Matisse van Rossum’s review published on Letterboxd:
A Century of Cinema Challenge: 1958
My respect and admiration for Orson Welles knows no limits. He was one of the truly greatest filmmakers ever and a master at his craft. It's really a shame that his career was such a difficult one, his struggles with Hollywood producers seemingly never ending. The version of Touch of Evil that was released to the public was, similarly to The Magnificent Ambersons, cut to hell and back and its only been in recent years that a print more closely resembling Welles's vision has been released.
Touch of Evil is another noir classic, a marvelous entry in one of my favorite genres of film. From that legendary opening shot, Welles provides a deliciously dark story, complete with murder, mystery, excitement, and of course plenty of twists and turns. It's a very busy film, with several overlapping plot lines, any of which could be the central one, leaving the viewer constantly guessing. When this is combined with rapid fire dialogue, much of which consists of people talking over one another, it can be a difficult film to follow, especially to an inattentive viewer. It does at times feel a tad muddled, especially during the rather slow middle section, but it tightens up wonderfully by the end with its dark but dazzling climax.
The film is a story of corruption and darkness, but the story is woven in such a way that it is not immediately clear who possesses the titular touch of evil. Even Charlton Heston's heroic Vargas is forced to debase himself in order to save the woman he loves. However, despite initial impressions, Vargas is not the true protagonist. The character with the most nuance and depth is Captain Hank Quinlan, played by an almost unrecognizable Orson Welles. Quinlan is monstrous and grotesque, but damaged. Though the touch of evil is upon him, it is clear that he is not inherently evil. However, he's undoubtedly the villain of the film, and Welles plays his role with relish. He always seems to enjoy playing villains, as evidenced by The Third Man, Touch of Evil, Transformers, and even Citizen Kane to an extent, and I believe it's where he's at his best.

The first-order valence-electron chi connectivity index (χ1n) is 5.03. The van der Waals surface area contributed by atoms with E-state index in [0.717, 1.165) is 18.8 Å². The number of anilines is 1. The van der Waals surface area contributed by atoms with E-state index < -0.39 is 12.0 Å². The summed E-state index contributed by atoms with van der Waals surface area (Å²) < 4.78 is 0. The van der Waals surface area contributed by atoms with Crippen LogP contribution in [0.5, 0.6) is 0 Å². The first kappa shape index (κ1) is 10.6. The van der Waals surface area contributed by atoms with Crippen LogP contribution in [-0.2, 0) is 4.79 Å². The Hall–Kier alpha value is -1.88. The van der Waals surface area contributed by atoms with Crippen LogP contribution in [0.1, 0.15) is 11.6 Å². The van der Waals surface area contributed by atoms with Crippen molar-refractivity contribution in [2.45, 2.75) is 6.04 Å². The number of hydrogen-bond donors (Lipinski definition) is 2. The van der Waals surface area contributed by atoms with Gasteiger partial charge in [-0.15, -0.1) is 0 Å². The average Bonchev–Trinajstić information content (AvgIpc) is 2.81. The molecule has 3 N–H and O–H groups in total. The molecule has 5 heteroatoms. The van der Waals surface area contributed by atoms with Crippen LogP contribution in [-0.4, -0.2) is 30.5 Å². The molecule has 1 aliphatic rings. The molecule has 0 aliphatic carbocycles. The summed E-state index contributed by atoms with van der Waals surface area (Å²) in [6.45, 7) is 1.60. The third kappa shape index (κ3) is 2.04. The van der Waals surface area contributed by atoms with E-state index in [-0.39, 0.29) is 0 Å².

The up-close-and-personal cinematography of the film even further enhances the grimy atmosphere of the story, distorting characters and environments, making even familiar settings feel alien and unforgiving. My favorite scene is the one in which a murder takes place in a seedy hotel room (don't worry, no spoilers for those who haven't seen it). The flashing of a neon light outside and extreme angles make this scene absolutely incredible.
I don't think Touch of Evil is Orson Welles's greatest film, but his technical expertise is better than ever and it's a fabulous example of pure noir goodness.